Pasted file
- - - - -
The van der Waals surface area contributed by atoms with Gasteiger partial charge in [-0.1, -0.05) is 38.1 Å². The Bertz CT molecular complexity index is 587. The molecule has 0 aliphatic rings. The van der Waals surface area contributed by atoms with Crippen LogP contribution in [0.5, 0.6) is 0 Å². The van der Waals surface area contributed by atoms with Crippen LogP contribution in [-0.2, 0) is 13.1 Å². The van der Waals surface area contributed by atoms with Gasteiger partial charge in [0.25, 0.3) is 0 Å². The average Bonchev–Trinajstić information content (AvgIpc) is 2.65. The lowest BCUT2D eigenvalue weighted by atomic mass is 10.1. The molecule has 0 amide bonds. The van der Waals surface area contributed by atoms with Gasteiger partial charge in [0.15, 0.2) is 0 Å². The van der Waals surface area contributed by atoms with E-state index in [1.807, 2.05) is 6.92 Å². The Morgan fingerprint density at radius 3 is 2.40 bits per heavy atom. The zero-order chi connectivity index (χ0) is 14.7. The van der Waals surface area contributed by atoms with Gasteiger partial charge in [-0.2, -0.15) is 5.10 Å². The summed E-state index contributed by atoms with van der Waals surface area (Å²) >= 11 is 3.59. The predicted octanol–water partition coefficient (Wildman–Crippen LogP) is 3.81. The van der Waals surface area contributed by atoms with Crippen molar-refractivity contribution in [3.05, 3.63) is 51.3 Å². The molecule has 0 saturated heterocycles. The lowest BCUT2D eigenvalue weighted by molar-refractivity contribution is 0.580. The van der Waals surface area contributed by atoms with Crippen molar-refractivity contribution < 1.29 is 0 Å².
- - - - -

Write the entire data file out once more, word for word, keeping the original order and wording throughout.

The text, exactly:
The van der Waals surface area contributed by atoms with Gasteiger partial charge in [-0.1, -0.05) is 38.1 Å². The Bertz CT molecular complexity index is 587. The molecule has 0 aliphatic rings. The van der Waals surface area contributed by atoms with Crippen LogP contribution in [0.5, 0.6) is 0 Å². The van der Waals surface area contributed by atoms with Crippen LogP contribution in [-0.2, 0) is 13.1 Å². The van der Waals surface area contributed by atoms with Gasteiger partial charge in [0.25, 0.3) is 0 Å². The average Bonchev–Trinajstić information content (AvgIpc) is 2.65. The lowest BCUT2D eigenvalue weighted by atomic mass is 10.1. The molecule has 0 amide bonds. The van der Waals surface area contributed by atoms with Gasteiger partial charge in [0.15, 0.2) is 0 Å². The van der Waals surface area contributed by atoms with E-state index in [1.807, 2.05) is 6.92 Å². The Morgan fingerprint density at radius 3 is 2.40 bits per heavy atom. The zero-order chi connectivity index (χ0) is 14.7. The van der Waals surface area contributed by atoms with Gasteiger partial charge in [-0.2, -0.15) is 5.10 Å². The summed E-state index contributed by atoms with van der Waals surface area (Å²) >= 11 is 3.59. The predicted octanol–water partition coefficient (Wildman–Crippen LogP) is 3.81. The van der Waals surface area contributed by atoms with Crippen molar-refractivity contribution in [3.05, 3.63) is 51.3 Å². The molecule has 0 saturated heterocycles. The lowest BCUT2D eigenvalue weighted by molar-refractivity contribution is 0.580. The van der Waals surface area contributed by atoms with Crippen molar-refractivity contribution < 1.29 is 0 Å².